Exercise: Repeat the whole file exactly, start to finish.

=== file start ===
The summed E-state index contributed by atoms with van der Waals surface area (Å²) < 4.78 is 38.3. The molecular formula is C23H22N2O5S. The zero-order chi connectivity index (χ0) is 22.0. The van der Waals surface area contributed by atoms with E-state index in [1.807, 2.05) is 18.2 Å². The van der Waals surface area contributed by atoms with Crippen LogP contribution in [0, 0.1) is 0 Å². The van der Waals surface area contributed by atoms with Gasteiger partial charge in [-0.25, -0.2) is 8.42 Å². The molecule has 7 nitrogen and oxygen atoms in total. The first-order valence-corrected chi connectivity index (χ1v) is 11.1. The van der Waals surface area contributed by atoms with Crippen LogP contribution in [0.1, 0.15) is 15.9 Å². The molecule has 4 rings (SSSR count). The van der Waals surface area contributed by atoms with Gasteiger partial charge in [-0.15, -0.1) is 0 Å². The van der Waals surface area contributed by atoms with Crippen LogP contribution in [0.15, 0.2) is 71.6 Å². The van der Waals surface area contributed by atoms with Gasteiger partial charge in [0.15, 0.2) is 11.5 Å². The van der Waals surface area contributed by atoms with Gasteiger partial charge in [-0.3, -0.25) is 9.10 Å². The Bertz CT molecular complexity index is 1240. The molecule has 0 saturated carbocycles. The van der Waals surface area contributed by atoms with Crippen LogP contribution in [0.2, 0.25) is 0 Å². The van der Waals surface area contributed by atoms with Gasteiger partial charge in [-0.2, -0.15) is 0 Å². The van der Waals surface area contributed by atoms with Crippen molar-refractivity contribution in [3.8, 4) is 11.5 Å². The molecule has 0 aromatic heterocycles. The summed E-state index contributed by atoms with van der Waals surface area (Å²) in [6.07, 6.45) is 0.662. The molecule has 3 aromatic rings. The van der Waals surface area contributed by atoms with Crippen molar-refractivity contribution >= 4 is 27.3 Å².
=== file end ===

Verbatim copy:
The summed E-state index contributed by atoms with van der Waals surface area (Å²) < 4.78 is 38.3. The molecular formula is C23H22N2O5S. The zero-order chi connectivity index (χ0) is 22.0. The van der Waals surface area contributed by atoms with E-state index in [1.807, 2.05) is 18.2 Å². The van der Waals surface area contributed by atoms with Crippen LogP contribution in [0, 0.1) is 0 Å². The van der Waals surface area contributed by atoms with Gasteiger partial charge in [-0.25, -0.2) is 8.42 Å². The molecule has 7 nitrogen and oxygen atoms in total. The first-order valence-corrected chi connectivity index (χ1v) is 11.1. The van der Waals surface area contributed by atoms with Crippen LogP contribution in [0.1, 0.15) is 15.9 Å². The molecule has 4 rings (SSSR count). The van der Waals surface area contributed by atoms with Gasteiger partial charge in [-0.15, -0.1) is 0 Å². The van der Waals surface area contributed by atoms with Crippen LogP contribution in [0.15, 0.2) is 71.6 Å². The van der Waals surface area contributed by atoms with Gasteiger partial charge in [0.15, 0.2) is 11.5 Å². The van der Waals surface area contributed by atoms with Gasteiger partial charge in [-0.3, -0.25) is 9.10 Å². The Bertz CT molecular complexity index is 1240. The molecule has 0 saturated carbocycles. The van der Waals surface area contributed by atoms with Crippen LogP contribution in [0.2, 0.25) is 0 Å². The van der Waals surface area contributed by atoms with Gasteiger partial charge in [-0.2, -0.15) is 0 Å². The van der Waals surface area contributed by atoms with Crippen molar-refractivity contribution in [3.8, 4) is 11.5 Å². The molecule has 0 aromatic heterocycles. The summed E-state index contributed by atoms with van der Waals surface area (Å²) in [6.07, 6.45) is 0.662. The molecule has 3 aromatic rings. The van der Waals surface area contributed by atoms with Crippen molar-refractivity contribution >= 4 is 27.3 Å².